“Back when Cube was rollin’ with Lorenzo” – stolen from Dr. Dre’s What’s the Difference, is innocuous; it betrays nothing of Dre’s ego. But American rap’s pride is why after years, I keep coming back to it. And though this is a headphone review, I think that a bit of good ol’ fashioned American pride applies tastily. In 2010, the Swedish headphone guru, Jays, redesigned itself, shirking cuteness in favour of big business, of pride. One look at the newly minted a-Jays will prove to you just how much business they mean too: flat cables, matte colours, three bold designs, and good prices is enough to make any Monster shake – at least a little bit.
The AppStore is teaming with dual-stick shooters of all kinds. In such a competitive market it’s quite difficult to get a sufficient foothold in the genre, especially with most titles at the rock bottom price of $0.99. Despite this ZENUXLAB have joined the ranks of indie teams reaching for the gold with the release of SurvivorX ambitiously dubbed “best dual stick arcade kill’em-all game”.
I can’t live without my news. But you know what? Not everyone is like me. In fact, some very well-adjusted people can be quite happy with a casual approach to newsfeeds and just subscribe to a handful of sources that interest them. Pulse News Reader and its iPhone cousin, Pulse News Mini were designed for such people. I didn’t think I’d find much value in it, but I was wrong, Pulse is surprisingly fun!
I think the words of the developer captures the Pulse experience perfectly, “While a traditional RSS reader is usually about consuming as much content as possible, Pulse is all about leisurely enjoying your daily news with a cup of coffee.”
Back in late 2007 I ran across a free public alpha of a Mac program called Things from a small German company called Cultured Code. People were raving about it because unlike most To-Do list productivity apps at the time, which were complex and tedious to use, Things was designed to provide an intuitive interface for quickly entering and managing tasks such that the process did not get in the way of getting work done.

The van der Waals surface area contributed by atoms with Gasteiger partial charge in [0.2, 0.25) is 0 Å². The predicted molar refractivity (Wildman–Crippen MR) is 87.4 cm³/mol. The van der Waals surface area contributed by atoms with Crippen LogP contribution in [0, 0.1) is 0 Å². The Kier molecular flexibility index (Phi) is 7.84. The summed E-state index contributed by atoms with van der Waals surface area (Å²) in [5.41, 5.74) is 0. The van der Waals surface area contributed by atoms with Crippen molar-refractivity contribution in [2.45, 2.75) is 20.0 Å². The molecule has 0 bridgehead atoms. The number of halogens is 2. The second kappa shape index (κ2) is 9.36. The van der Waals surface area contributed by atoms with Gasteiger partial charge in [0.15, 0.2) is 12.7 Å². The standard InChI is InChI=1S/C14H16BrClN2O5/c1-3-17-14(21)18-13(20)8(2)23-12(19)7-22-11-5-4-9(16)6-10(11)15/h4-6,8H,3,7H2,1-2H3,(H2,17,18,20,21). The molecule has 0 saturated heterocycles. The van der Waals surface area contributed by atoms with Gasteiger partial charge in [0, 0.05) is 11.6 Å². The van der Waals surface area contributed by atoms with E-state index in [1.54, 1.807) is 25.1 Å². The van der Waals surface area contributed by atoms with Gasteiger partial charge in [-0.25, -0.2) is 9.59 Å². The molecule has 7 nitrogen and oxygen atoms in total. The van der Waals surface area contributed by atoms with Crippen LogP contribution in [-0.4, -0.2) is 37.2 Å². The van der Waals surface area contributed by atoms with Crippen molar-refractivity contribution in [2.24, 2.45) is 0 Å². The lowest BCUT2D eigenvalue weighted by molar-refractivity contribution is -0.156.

During the summer of 2008, Things for iPhone ($9.99) was among the first apps in the App Store and it quickly became one of its most successful productivity apps. When the iPad was released last April, Cultured Code was ready with Things for iPad ($19.99) from day one. The developers at Cultured Code should be applauded for not straying from their original design goals as they’ve moved Things into the mobile world.
We’ve all heard about the iPhone 4’s reception issues. Although that specific scenario is a result of the now known “death grip”, signal issues can still arise on any phone all on their own. I travel a fair bit and anyone that visits rural areas knows that sometimes you can spend forever just trying to catch a signal. Thanks to Synzian’s Service Alarm, your phone can let you know when you’ve got a good signal.
You can never have too many puzzle games – at least that’s my philosophy. So when I was shown Quell, the first title from developers Fallen Tree Games I was more than happy to try it out. With over 70 levels and a promise to be both addictive AND challenging, Quell was on a pedestal before I had even downloaded it. Read on to see if it lived up to it’s own hype.
Reversi, also known by many under the trade name “Othello” is a board-game traditionally involving an 8 by 8 board, dark and light pieces, and hours of endless strategy. The main goal in Reversi is to get your pieces to cover the majority of the board. This game has been seen and played on just about every platform/OS/device in the digital world and most recently I was able to get my hands on one of the latest iterations Hot Reversi HD by developers nenet.
A recent trip to Canada changed my life in many ways. Firstly, it severed the ties I had to a silly corporate decision; and secondly, it put an iPad into my hands. Thanks to Apple’s “magical” device, I’ve been able to take gigabytes and gigabytes of photos (though I’ve uploaded only a few to my flickr account), sort them, and offload them later to my lappy, that foul tool that I no longer have to carry around. Along the way, I picked up two interesting iPhone/iPod touch apps: The Photographer’s Ephemeris and Golden Hour. Both tools do the same basic thing: tell where in the sky the sun is; it’s how they do them that is the interesting bit.
When it comes to database management there’s no question in my mind that FileMaker is one of the best companies out there. A little over a year ago, I reviewed their app Bento for the iPhone and thought it was a great tool for both seasoned databasers and newcomers looking to simplify and better organise their lives. Well recently, the folks at FileMaker have released FileMaker Go catered to those seasoned users for all 3 iOS devices.